Thank you! :)
So powerful. Can you please share the steps you took to navigate your rescinded job offer? I can't imagine how difficult that period of your life was. It would be really helpful to know how you overcame it.
1. Cried. Felt my feelings.2. Accepted the circumstances. Adopted the mindset that something better was meant to be.3. Re-engaged other companies I'd been speaking to in my job search process (luckily I had some other runner-ups I was excited about. Lesson: don't put all your eggs in one basket, even if you feel like it's a sure thing.)4. Used my "time off" to work on some things I'd never had time to before. Projects I'd never gotten around to on weekends etc. I'd never taken more than 10 days off at a time in like 4 years, so I embraced this new stretch of time and freedom to be bored (a luxury) and work on those things. 5. This happened in April. So I had just gotten money back from taxes. So I wasn't terribly stressed about money and had savings. I also had a supportive partner who covered rent for one month which I was really lucky to have. It was another reminder for me about how important an emergency fund is.6. Started with a new company 6 weeks later. This was largely because I kept conversations going with other companies throughout the process, so they were still "warm". Hope that helps! No magic pill here. I think it's really about embracing that you can't change circumstances, you can only change your thoughts and feelings which in turn change the actions you take and the results you get. If I wallowed in self-pity too long I wouldn't have been able to recalibrate and get back on the horse.
Yes! I went through a similar process, realizing that I was chasing career success and promotion above my happiness. I did it for years until I just couldn’t anymore. Now my focus is on having a daily life and job experience that I love and am grateful for, with the hopeful potential to have a good outcome. But if not, at least I was enjoying myself along the way. Even still, I have guilt when I get tired or when I need a break on the weekends. I feel guilt when I’m not working, but I also know that down time is what gives you the energy to get back at it fully on Monday morning and to keep going. All about sustainability. Thank you for sharing!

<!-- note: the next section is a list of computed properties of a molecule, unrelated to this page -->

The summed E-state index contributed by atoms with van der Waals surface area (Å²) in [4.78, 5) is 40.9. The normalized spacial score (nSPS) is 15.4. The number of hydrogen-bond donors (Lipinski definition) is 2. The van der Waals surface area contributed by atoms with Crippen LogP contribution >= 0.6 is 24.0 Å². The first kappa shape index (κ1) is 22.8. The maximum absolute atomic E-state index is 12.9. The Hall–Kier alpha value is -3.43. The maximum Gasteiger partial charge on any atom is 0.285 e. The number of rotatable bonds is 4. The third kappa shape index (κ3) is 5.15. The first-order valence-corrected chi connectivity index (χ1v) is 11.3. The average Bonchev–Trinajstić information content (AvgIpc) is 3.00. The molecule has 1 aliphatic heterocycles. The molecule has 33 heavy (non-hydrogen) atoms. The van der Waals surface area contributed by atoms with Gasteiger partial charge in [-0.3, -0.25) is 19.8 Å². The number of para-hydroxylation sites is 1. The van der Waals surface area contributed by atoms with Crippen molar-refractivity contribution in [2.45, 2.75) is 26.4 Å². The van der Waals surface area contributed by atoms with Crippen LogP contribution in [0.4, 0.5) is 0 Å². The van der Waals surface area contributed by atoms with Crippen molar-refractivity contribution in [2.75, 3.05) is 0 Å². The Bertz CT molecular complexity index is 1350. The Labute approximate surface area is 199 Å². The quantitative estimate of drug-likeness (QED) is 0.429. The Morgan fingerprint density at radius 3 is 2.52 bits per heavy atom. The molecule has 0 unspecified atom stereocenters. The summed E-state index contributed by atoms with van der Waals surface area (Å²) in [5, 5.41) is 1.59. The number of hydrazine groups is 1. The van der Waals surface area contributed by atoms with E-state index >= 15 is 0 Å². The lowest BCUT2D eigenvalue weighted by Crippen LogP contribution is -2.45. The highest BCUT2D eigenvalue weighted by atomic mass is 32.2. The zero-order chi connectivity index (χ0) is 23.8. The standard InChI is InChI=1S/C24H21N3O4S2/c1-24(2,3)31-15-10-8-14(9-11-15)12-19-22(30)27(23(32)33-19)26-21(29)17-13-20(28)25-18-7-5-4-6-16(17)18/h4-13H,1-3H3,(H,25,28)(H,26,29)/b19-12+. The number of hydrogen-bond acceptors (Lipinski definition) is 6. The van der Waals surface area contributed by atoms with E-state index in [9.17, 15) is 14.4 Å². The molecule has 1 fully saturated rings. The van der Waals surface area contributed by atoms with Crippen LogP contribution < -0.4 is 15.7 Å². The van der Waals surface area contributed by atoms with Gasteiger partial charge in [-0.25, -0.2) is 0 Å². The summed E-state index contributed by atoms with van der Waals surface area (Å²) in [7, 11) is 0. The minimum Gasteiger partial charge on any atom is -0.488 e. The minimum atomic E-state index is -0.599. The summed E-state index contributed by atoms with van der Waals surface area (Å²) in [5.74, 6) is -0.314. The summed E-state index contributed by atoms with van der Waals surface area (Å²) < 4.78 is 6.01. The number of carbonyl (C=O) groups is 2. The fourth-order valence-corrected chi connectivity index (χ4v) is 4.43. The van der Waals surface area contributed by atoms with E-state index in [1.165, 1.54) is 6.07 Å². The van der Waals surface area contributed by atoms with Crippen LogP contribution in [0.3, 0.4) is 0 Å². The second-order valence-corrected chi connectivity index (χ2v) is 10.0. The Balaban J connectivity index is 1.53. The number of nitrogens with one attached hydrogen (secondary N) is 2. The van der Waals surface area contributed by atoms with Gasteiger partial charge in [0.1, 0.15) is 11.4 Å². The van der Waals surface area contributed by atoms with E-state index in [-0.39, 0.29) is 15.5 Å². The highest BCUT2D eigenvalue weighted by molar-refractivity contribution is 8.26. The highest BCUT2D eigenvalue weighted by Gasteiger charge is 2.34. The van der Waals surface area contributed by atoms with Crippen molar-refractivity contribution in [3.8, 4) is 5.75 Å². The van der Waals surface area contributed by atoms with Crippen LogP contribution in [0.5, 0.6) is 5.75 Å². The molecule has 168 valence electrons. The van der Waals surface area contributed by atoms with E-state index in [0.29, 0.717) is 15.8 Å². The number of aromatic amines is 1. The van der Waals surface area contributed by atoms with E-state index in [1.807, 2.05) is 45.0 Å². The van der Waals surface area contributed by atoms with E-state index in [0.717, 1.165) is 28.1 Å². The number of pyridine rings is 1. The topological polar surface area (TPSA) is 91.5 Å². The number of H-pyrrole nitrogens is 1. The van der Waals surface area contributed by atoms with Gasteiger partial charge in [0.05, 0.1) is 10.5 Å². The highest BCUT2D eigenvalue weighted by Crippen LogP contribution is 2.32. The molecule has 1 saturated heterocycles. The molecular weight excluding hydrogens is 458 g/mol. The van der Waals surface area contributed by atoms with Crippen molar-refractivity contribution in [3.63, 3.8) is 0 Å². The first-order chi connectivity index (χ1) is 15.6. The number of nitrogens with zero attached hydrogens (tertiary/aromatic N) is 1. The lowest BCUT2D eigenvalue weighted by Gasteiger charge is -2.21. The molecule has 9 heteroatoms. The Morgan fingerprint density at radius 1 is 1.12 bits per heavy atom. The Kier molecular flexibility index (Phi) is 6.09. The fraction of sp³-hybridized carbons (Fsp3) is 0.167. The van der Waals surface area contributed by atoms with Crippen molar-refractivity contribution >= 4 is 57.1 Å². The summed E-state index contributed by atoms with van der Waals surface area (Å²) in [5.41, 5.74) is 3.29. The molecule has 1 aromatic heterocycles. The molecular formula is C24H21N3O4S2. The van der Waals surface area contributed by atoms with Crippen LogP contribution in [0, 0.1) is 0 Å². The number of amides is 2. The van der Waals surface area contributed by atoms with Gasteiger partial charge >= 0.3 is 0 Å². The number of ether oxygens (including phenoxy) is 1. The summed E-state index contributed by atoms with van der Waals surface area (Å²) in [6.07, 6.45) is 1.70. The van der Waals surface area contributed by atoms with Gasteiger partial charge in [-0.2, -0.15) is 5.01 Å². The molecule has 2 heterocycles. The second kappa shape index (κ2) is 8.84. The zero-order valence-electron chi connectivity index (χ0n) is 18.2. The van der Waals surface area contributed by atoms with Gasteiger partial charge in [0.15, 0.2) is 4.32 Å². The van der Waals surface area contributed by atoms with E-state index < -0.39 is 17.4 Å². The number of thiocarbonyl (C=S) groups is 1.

Thank you for sharing this! 💜
Honestly, this is exactly what I needed to hear. I switched careers after "wasting" my early 20s in an industry I didn't want to be in, and I've felt like I've needed to play catch-up ever since to achieve outcomes commensurate to my peers, because everyone around me didn't have this "setback." It's so hard to reframe that narrative once you've internalized it.
I’m glad it resonated ❤️. Reframing can be challenging. I like to think of it like a muscle we need to exercise. We don’t just build strong muscles in one shot, it’s repetitive tries over and over again until one day we realize we’ve got new muscles 💪🏻. Good for you for following your gut and making that shift ✨
I love this line- "your intuition communicates with you through your body - that lump in your throat, tightness in your chest, pit in your stomach - all relevant data points." At my current job, and even before I started, the knot in my stomach was there but I wanted the control of having a job... "just see what happens!" 🤷‍♀️ As I'm transitioning away, I'm nervous, but excited nervous, and it feels so different!